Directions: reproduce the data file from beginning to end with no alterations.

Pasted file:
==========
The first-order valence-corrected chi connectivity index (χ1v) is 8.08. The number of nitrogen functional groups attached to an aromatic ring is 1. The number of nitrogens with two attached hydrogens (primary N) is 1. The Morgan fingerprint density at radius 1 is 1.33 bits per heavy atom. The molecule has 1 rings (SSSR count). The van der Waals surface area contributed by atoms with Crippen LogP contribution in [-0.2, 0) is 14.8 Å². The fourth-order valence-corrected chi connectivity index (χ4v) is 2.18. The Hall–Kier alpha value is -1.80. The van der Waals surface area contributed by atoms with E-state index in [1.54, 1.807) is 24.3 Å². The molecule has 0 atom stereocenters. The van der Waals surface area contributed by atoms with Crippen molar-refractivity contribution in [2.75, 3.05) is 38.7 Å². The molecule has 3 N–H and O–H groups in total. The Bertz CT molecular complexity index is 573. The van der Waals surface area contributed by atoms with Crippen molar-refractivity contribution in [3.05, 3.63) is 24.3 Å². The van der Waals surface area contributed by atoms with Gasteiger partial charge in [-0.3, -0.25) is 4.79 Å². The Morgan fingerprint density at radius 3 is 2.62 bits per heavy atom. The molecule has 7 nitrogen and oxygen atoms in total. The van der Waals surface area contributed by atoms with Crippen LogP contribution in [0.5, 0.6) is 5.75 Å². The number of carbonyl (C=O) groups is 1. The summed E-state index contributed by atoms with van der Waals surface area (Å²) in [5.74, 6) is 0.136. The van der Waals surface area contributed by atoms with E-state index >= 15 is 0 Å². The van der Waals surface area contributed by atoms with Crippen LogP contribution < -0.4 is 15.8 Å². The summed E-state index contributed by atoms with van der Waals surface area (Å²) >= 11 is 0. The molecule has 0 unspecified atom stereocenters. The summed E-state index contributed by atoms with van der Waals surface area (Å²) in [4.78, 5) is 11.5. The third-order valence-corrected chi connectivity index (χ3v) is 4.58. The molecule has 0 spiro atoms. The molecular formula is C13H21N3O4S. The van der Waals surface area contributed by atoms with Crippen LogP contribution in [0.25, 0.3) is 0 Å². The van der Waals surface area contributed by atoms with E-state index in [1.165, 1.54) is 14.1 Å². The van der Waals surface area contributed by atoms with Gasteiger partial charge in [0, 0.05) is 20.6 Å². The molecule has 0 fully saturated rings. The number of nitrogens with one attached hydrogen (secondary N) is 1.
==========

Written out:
The first-order valence-corrected chi connectivity index (χ1v) is 8.08. The number of nitrogen functional groups attached to an aromatic ring is 1. The number of nitrogens with two attached hydrogens (primary N) is 1. The Morgan fingerprint density at radius 1 is 1.33 bits per heavy atom. The molecule has 1 rings (SSSR count). The van der Waals surface area contributed by atoms with Crippen LogP contribution in [-0.2, 0) is 14.8 Å². The fourth-order valence-corrected chi connectivity index (χ4v) is 2.18. The Hall–Kier alpha value is -1.80. The van der Waals surface area contributed by atoms with E-state index in [1.54, 1.807) is 24.3 Å². The molecule has 0 atom stereocenters. The van der Waals surface area contributed by atoms with Crippen molar-refractivity contribution in [2.75, 3.05) is 38.7 Å². The molecule has 3 N–H and O–H groups in total. The Bertz CT molecular complexity index is 573. The van der Waals surface area contributed by atoms with Crippen molar-refractivity contribution in [3.05, 3.63) is 24.3 Å². The van der Waals surface area contributed by atoms with Gasteiger partial charge in [-0.3, -0.25) is 4.79 Å². The Morgan fingerprint density at radius 3 is 2.62 bits per heavy atom. The molecule has 7 nitrogen and oxygen atoms in total. The van der Waals surface area contributed by atoms with Crippen LogP contribution in [0.5, 0.6) is 5.75 Å². The number of carbonyl (C=O) groups is 1. The summed E-state index contributed by atoms with van der Waals surface area (Å²) in [5.74, 6) is 0.136. The van der Waals surface area contributed by atoms with E-state index >= 15 is 0 Å². The van der Waals surface area contributed by atoms with Crippen LogP contribution < -0.4 is 15.8 Å². The summed E-state index contributed by atoms with van der Waals surface area (Å²) >= 11 is 0. The molecule has 0 unspecified atom stereocenters. The summed E-state index contributed by atoms with van der Waals surface area (Å²) in [4.78, 5) is 11.5. The third-order valence-corrected chi connectivity index (χ3v) is 4.58. The molecule has 0 spiro atoms. The molecular formula is C13H21N3O4S. The van der Waals surface area contributed by atoms with Crippen LogP contribution in [0.25, 0.3) is 0 Å². The van der Waals surface area contributed by atoms with E-state index in [1.165, 1.54) is 14.1 Å². The van der Waals surface area contributed by atoms with Gasteiger partial charge in [0, 0.05) is 20.6 Å². The molecule has 0 fully saturated rings. The number of nitrogens with one attached hydrogen (secondary N) is 1.